Bitcoin Banking Software (Open Bank)

Following on from my post about BitCoin Banks I suggest some developers with banking security-level experience start a project to develop software whereby Banks can build systems to handle BitCoin.  

Maybe a donation from one of the many publicly-owned banks of the base source code could be made to ensure the demise of banks as we know them today, as a little thank you and payback for comprehensively ruining the world economy.

An Open Source project such as this would be very profitable for its developers as premium services can features are usually part of the project such as this.  It would be run very similarly to the Open SSL project.
So this would be an open source project to provide the storage, transmission and manipulation, control of Bitcoin by any institution e.g. a bank, or one of the new generation of BitCoin banks that I envisage will be starting up.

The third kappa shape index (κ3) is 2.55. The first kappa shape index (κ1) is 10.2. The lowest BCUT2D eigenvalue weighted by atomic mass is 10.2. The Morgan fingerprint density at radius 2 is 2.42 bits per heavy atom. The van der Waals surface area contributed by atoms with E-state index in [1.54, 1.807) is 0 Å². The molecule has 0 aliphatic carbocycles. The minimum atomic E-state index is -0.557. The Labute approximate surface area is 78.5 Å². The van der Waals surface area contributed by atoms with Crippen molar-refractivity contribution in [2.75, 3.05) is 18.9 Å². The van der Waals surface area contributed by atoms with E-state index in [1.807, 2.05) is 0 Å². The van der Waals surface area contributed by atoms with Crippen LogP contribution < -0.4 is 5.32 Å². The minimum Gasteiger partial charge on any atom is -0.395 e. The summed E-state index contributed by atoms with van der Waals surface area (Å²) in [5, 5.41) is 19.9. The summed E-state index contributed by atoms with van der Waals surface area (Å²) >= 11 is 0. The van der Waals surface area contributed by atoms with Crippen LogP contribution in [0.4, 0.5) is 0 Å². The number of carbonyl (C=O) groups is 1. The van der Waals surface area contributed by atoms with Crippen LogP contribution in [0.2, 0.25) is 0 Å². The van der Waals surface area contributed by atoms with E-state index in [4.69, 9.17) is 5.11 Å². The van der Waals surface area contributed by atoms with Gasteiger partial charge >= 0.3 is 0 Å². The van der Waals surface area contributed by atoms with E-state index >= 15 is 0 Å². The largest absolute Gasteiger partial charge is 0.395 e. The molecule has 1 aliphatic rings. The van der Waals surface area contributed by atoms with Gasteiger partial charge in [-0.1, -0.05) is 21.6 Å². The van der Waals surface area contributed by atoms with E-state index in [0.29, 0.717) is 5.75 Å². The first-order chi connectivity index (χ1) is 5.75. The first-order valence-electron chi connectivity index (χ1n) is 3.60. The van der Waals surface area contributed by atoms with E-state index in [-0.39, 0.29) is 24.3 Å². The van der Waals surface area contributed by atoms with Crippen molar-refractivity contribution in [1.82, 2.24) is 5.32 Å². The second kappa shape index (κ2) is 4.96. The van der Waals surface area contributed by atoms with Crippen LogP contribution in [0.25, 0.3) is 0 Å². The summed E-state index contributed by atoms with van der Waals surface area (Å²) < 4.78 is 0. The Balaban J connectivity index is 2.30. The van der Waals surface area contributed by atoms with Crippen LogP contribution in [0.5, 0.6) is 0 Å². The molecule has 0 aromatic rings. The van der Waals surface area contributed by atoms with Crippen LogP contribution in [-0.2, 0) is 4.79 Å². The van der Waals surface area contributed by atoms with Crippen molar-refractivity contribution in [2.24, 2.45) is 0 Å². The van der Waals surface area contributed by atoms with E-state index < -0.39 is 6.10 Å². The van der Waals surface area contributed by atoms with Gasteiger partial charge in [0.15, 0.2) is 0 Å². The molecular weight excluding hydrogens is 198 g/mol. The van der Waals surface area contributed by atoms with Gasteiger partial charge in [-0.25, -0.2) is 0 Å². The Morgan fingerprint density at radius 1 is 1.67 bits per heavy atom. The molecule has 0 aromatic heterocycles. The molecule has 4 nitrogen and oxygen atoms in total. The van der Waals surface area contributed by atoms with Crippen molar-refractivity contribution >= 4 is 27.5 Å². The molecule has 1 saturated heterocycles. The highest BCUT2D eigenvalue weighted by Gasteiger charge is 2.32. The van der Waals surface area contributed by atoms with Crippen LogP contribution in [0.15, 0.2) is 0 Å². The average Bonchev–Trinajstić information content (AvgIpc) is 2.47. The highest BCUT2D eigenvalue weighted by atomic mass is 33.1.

It will have  routines to perform the process above which would be Open Source and will be edited by whoever chooses to do that and these of course then would  be able to be used by an institution, typically a bank at this stage but later on people could develop their own smaller BitCoint banks and charge money.

I suspect that  because of the 'honey pot' type nature of BitCoin in a bank that cyber criminals, would be extremely interested in any entity online that is storing s BitCoin and it would relentlessly be attacked.

Maybe then BitCoin can’t have banks, there is no requirement for them to exist with Bitcoin, so maybe people will just store and transmit then personally: Where there are numbers of bitcoin stored in wallets on millions of hard drives or in a particular locations online like Bit locker. 

It will be interesting to see if Wild West style, the bank I was referring to earlier, makes a resurgence.


Popular posts from this blog

How do you fix a roll of aluminium foil once it's started spiralling?

Why does Premiere Pro "Sequence from clip" on MP4 and then "Match Sequence" result in a massive AVI file?

Introducing PDR: A Bold Proposal for Fairer Representation